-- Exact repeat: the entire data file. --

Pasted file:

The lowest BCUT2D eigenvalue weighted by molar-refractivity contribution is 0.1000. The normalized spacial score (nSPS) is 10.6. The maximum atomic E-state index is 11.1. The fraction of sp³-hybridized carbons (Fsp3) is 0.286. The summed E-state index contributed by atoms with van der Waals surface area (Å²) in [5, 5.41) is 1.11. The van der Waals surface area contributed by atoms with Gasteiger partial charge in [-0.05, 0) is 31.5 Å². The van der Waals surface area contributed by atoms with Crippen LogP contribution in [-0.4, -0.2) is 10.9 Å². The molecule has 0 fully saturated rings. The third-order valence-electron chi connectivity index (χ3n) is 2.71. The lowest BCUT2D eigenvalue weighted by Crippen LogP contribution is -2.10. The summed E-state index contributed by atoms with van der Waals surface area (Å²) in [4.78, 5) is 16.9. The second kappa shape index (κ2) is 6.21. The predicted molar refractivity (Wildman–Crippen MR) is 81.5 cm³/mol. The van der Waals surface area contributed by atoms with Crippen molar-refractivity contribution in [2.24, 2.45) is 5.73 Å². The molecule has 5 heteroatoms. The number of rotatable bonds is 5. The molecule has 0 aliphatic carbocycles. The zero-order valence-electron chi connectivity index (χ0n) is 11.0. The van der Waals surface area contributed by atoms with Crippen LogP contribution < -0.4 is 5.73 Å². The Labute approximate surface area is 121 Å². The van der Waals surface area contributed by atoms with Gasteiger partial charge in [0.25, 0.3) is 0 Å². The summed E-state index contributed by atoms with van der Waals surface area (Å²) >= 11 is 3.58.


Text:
The lowest BCUT2D eigenvalue weighted by molar-refractivity contribution is 0.1000. The normalized spacial score (nSPS) is 10.6. The maximum atomic E-state index is 11.1. The fraction of sp³-hybridized carbons (Fsp3) is 0.286. The summed E-state index contributed by atoms with van der Waals surface area (Å²) in [5, 5.41) is 1.11. The van der Waals surface area contributed by atoms with Gasteiger partial charge in [-0.05, 0) is 31.5 Å². The van der Waals surface area contributed by atoms with Crippen LogP contribution in [-0.4, -0.2) is 10.9 Å². The molecule has 0 fully saturated rings. The third-order valence-electron chi connectivity index (χ3n) is 2.71. The lowest BCUT2D eigenvalue weighted by Crippen LogP contribution is -2.10. The summed E-state index contributed by atoms with van der Waals surface area (Å²) in [4.78, 5) is 16.9. The second kappa shape index (κ2) is 6.21. The predicted molar refractivity (Wildman–Crippen MR) is 81.5 cm³/mol. The van der Waals surface area contributed by atoms with Crippen molar-refractivity contribution in [2.24, 2.45) is 5.73 Å². The molecule has 5 heteroatoms. The number of rotatable bonds is 5. The molecule has 0 aliphatic carbocycles. The zero-order valence-electron chi connectivity index (χ0n) is 11.0. The van der Waals surface area contributed by atoms with Crippen LogP contribution < -0.4 is 5.73 Å². The Labute approximate surface area is 121 Å². The van der Waals surface area contributed by atoms with Gasteiger partial charge in [0.25, 0.3) is 0 Å². The summed E-state index contributed by atoms with van der Waals surface area (Å²) >= 11 is 3.58.